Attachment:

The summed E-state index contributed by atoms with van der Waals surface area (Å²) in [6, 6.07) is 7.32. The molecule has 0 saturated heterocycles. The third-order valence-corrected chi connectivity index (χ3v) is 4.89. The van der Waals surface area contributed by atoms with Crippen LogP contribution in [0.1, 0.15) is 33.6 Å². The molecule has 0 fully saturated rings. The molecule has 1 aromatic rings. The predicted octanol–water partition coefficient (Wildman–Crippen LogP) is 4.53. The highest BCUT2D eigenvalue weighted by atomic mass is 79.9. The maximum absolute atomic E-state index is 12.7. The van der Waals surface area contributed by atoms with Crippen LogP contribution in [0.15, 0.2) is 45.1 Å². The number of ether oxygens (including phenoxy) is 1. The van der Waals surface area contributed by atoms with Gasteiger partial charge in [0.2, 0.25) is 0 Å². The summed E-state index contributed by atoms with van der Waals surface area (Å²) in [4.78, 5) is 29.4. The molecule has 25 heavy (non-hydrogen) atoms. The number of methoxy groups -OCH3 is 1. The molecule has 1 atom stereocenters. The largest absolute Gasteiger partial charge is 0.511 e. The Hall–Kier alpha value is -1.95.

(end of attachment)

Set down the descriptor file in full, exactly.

The summed E-state index contributed by atoms with van der Waals surface area (Å²) in [6, 6.07) is 7.32. The molecule has 0 saturated heterocycles. The third-order valence-corrected chi connectivity index (χ3v) is 4.89. The van der Waals surface area contributed by atoms with Crippen LogP contribution in [0.1, 0.15) is 33.6 Å². The molecule has 0 fully saturated rings. The molecule has 1 aromatic rings. The predicted octanol–water partition coefficient (Wildman–Crippen LogP) is 4.53. The highest BCUT2D eigenvalue weighted by atomic mass is 79.9. The maximum absolute atomic E-state index is 12.7. The van der Waals surface area contributed by atoms with Crippen LogP contribution in [0.15, 0.2) is 45.1 Å². The number of ether oxygens (including phenoxy) is 1. The van der Waals surface area contributed by atoms with Gasteiger partial charge in [0.2, 0.25) is 0 Å². The summed E-state index contributed by atoms with van der Waals surface area (Å²) in [4.78, 5) is 29.4. The molecule has 25 heavy (non-hydrogen) atoms. The number of methoxy groups -OCH3 is 1. The molecule has 1 atom stereocenters. The largest absolute Gasteiger partial charge is 0.511 e. The Hall–Kier alpha value is -1.95.